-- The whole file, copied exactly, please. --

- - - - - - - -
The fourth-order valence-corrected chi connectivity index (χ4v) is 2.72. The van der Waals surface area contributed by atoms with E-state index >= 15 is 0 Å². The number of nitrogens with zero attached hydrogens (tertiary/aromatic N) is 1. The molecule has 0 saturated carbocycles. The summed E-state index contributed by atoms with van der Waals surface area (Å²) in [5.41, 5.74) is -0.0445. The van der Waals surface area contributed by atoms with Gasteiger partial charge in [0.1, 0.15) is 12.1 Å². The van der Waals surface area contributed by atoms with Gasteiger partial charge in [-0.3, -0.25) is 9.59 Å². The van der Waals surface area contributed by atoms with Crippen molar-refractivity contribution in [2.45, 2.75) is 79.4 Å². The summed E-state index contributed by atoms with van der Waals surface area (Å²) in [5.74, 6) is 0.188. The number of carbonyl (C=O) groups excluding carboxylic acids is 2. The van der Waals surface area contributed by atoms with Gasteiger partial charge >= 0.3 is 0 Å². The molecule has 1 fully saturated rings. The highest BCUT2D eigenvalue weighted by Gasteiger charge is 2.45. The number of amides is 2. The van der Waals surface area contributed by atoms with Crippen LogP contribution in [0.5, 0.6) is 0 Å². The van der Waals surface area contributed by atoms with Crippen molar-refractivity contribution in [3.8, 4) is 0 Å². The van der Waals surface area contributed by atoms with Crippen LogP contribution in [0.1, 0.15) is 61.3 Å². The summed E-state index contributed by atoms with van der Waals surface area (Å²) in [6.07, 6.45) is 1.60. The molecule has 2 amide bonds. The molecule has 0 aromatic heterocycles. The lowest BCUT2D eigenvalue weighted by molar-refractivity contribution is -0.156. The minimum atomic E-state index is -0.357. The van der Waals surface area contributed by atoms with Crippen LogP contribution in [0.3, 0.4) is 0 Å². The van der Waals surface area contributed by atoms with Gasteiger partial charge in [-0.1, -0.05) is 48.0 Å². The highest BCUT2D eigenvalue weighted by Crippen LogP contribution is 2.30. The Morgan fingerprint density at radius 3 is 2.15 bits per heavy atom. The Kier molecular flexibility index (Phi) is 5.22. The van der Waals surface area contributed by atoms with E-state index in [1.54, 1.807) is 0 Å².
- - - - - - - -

The fourth-order valence-corrected chi connectivity index (χ4v) is 2.72. The van der Waals surface area contributed by atoms with E-state index >= 15 is 0 Å². The number of nitrogens with zero attached hydrogens (tertiary/aromatic N) is 1. The molecule has 0 saturated carbocycles. The summed E-state index contributed by atoms with van der Waals surface area (Å²) in [5.41, 5.74) is -0.0445. The van der Waals surface area contributed by atoms with Gasteiger partial charge in [0.1, 0.15) is 12.1 Å². The van der Waals surface area contributed by atoms with Gasteiger partial charge in [-0.3, -0.25) is 9.59 Å². The van der Waals surface area contributed by atoms with Crippen molar-refractivity contribution in [2.45, 2.75) is 79.4 Å². The summed E-state index contributed by atoms with van der Waals surface area (Å²) in [5.74, 6) is 0.188. The number of carbonyl (C=O) groups excluding carboxylic acids is 2. The van der Waals surface area contributed by atoms with Gasteiger partial charge >= 0.3 is 0 Å². The molecule has 1 fully saturated rings. The highest BCUT2D eigenvalue weighted by Gasteiger charge is 2.45. The number of amides is 2. The van der Waals surface area contributed by atoms with Crippen LogP contribution in [0.5, 0.6) is 0 Å². The van der Waals surface area contributed by atoms with Crippen molar-refractivity contribution in [3.8, 4) is 0 Å². The van der Waals surface area contributed by atoms with Crippen LogP contribution in [0.1, 0.15) is 61.3 Å². The summed E-state index contributed by atoms with van der Waals surface area (Å²) in [6.07, 6.45) is 1.60. The molecule has 2 amide bonds. The molecule has 0 aromatic heterocycles. The lowest BCUT2D eigenvalue weighted by molar-refractivity contribution is -0.156. The minimum atomic E-state index is -0.357. The van der Waals surface area contributed by atoms with Crippen LogP contribution in [0.3, 0.4) is 0 Å². The van der Waals surface area contributed by atoms with Gasteiger partial charge in [-0.1, -0.05) is 48.0 Å². The highest BCUT2D eigenvalue weighted by Crippen LogP contribution is 2.30. The Morgan fingerprint density at radius 3 is 2.15 bits per heavy atom. The Kier molecular flexibility index (Phi) is 5.22. The van der Waals surface area contributed by atoms with E-state index in [1.54, 1.807) is 0 Å².